For Immediate Release

October 8, 2020

Contact: Sarah Kliegman, co-Executive Director, Okanogan Highlands Alliance (OHA), 509-560-4429

Spokane, WA  – On October 5, 2020, Judge Rosanna Maloof Peterson (Federal District Court, Spokane) denied Crown/Kinross’ motion to dismiss allegations brought against them earlier this year by Okanogan Highlands Alliance (OHA) and Washington State in a Clean Water Act citizen suit.

OHA and the State have alleged over 2,600 violations against Crown/Kinross in the citizen suit because of contaminated water emanating from the Buckhorn Mine near Chesaw, WA and other issues. The companies moved to dismiss a fraction of the allegations against them by asserting that these violations are “wholly past.” They also moved to dismiss allegations brought by the State under the Washington Water Pollution Control Act.

Judge Peterson heard oral arguments via teleconference on September 24, 2020 and filed her ruling on October 5. In her decision, she agreed with OHA and the State’s arguments that, considering the pattern of consistent and egregious noncompliance exhibited by Crown/Kinross, it is too early and there is not enough evidence to dismiss violations as “wholly past.”

“OHA is glad that the court rejected Crown/Kinross’ motion to dismiss,” states Sarah Kliegman, co-Executive Director, OHA. “We look forward to moving forward with the case and stopping the continuous illegal discharge of pollution from the Buckhorn Mine that threatens the waters and ecosystems that make the Highlands so special.”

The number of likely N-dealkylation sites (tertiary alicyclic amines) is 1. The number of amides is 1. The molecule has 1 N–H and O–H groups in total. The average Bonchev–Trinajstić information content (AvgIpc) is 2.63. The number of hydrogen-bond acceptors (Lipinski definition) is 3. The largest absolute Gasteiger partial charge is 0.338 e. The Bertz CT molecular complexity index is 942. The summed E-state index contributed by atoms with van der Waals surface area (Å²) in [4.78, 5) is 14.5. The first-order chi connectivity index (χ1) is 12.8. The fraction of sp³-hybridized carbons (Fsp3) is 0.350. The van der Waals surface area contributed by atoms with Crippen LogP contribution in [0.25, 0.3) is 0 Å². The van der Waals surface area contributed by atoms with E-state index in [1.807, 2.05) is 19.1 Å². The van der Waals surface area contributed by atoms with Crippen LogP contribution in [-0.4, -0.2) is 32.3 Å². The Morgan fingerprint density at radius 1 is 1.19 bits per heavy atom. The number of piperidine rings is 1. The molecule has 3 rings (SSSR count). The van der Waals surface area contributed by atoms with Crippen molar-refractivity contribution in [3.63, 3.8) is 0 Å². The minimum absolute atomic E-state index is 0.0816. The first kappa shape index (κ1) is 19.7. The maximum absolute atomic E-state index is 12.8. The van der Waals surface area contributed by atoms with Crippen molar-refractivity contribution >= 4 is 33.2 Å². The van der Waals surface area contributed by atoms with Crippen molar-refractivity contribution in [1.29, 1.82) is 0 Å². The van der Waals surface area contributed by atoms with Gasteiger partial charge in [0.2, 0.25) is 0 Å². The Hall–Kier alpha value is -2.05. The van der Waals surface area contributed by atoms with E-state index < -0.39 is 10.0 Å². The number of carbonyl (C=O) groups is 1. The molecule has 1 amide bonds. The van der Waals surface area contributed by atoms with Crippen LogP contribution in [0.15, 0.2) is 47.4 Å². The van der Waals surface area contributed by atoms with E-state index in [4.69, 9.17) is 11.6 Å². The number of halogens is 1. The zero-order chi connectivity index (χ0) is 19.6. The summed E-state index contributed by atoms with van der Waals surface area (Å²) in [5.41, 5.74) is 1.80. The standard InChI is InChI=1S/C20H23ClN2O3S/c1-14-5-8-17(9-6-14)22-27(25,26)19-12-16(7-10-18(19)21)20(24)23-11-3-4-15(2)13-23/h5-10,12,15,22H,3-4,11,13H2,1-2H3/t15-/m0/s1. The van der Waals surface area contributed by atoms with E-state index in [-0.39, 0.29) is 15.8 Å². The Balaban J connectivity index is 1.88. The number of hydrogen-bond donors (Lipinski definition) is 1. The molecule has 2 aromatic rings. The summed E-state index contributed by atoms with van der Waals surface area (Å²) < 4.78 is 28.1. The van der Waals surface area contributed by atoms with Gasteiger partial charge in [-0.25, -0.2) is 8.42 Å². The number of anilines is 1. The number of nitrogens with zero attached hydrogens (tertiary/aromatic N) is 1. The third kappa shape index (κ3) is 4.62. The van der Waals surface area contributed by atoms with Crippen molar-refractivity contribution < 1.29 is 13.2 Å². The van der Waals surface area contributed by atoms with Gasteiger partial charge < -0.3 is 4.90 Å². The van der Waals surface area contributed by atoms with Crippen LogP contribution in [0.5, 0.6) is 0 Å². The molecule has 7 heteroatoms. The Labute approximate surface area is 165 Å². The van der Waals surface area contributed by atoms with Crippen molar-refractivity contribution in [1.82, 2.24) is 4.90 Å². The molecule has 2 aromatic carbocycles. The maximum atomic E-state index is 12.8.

The Buckhorn Mountain Mine is located in the rural, semi-arid part of north central Washington State where water is an especially precious resource. Farmers, ranchers, hunters, anglers, and retirees in the surrounding area depend on limited water resources for their livelihood and other activities.

Kelly Wood, appearing in court on behalf of the State, and Paul Kampmeier, appearing on behalf of OHA, argued under the rules that the allegations should stand because the claims were sufficiently stated and made in good faith. 

In her ruling, Judge Peterson affirmed that OHA and the State sufficiently stated their claims, that allegations were based on good-faith beliefs ‘formed after reasonabl[e] inquiry’ that are ‘well-grounded in fact,’ as required by the statute, and that the court has jurisdiction in the case. She also ruled that the Attorney General has the authority to bring the allegations under the Washington Water Pollution Control Act. 

Judge Peterson explained that while Crown/Kinross “challenge the ongoing nature of a certain subset of violations, namely trigger level exceedances and the dismantling of a water treatment plant at the Mine, [they] have yet to show that those wrongs, as well as the other violations alleged by [OHA and the State], have been completely eradicated at the Mine, so as to render the case moot at this juncture.”

OHA is a public interest organization in the Okanogan Highlands of north-central Washington State. OHA has been involved at the Buckhorn Mine through the environmental review and permitting processes, continually advocating for environmental protection of this region of Washington State.